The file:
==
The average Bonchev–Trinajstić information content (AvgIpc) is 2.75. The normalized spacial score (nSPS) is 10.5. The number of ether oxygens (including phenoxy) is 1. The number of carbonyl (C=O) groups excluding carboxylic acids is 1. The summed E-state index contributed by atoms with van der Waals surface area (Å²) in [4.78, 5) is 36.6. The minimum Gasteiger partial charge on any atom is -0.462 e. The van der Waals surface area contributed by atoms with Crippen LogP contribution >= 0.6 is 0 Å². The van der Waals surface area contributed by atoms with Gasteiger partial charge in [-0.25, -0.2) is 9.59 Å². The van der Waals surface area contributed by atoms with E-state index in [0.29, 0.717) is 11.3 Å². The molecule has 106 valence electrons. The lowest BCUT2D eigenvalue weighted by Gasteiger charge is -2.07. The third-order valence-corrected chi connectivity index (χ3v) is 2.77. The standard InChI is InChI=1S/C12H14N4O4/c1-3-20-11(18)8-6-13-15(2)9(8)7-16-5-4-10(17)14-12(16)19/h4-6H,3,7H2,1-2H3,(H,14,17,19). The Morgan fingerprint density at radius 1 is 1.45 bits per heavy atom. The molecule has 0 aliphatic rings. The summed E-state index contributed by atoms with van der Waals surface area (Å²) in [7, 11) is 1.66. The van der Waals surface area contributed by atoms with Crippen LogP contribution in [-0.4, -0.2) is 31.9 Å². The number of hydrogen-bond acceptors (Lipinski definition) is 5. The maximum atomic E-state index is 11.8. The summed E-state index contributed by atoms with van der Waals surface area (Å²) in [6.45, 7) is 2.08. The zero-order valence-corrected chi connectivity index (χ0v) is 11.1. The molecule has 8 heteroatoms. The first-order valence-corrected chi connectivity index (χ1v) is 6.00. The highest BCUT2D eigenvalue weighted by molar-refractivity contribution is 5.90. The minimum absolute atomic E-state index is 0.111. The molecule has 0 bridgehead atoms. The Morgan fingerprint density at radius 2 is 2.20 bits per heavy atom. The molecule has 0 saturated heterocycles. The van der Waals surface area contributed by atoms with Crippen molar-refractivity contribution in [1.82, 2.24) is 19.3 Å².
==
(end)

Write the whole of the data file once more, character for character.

The average Bonchev–Trinajstić information content (AvgIpc) is 2.75. The normalized spacial score (nSPS) is 10.5. The number of ether oxygens (including phenoxy) is 1. The number of carbonyl (C=O) groups excluding carboxylic acids is 1. The summed E-state index contributed by atoms with van der Waals surface area (Å²) in [4.78, 5) is 36.6. The minimum Gasteiger partial charge on any atom is -0.462 e. The van der Waals surface area contributed by atoms with Crippen LogP contribution >= 0.6 is 0 Å². The van der Waals surface area contributed by atoms with Gasteiger partial charge in [-0.25, -0.2) is 9.59 Å². The van der Waals surface area contributed by atoms with E-state index in [0.29, 0.717) is 11.3 Å². The molecule has 106 valence electrons. The lowest BCUT2D eigenvalue weighted by Gasteiger charge is -2.07. The third-order valence-corrected chi connectivity index (χ3v) is 2.77. The standard InChI is InChI=1S/C12H14N4O4/c1-3-20-11(18)8-6-13-15(2)9(8)7-16-5-4-10(17)14-12(16)19/h4-6H,3,7H2,1-2H3,(H,14,17,19). The Morgan fingerprint density at radius 1 is 1.45 bits per heavy atom. The molecule has 0 aliphatic rings. The summed E-state index contributed by atoms with van der Waals surface area (Å²) in [7, 11) is 1.66. The van der Waals surface area contributed by atoms with Crippen LogP contribution in [-0.4, -0.2) is 31.9 Å². The number of hydrogen-bond acceptors (Lipinski definition) is 5. The maximum atomic E-state index is 11.8. The summed E-state index contributed by atoms with van der Waals surface area (Å²) in [6.45, 7) is 2.08. The zero-order valence-corrected chi connectivity index (χ0v) is 11.1. The molecule has 8 heteroatoms. The first-order valence-corrected chi connectivity index (χ1v) is 6.00. The highest BCUT2D eigenvalue weighted by molar-refractivity contribution is 5.90. The minimum absolute atomic E-state index is 0.111. The molecule has 0 bridgehead atoms. The Morgan fingerprint density at radius 2 is 2.20 bits per heavy atom. The molecule has 0 saturated heterocycles. The van der Waals surface area contributed by atoms with Crippen molar-refractivity contribution in [1.82, 2.24) is 19.3 Å².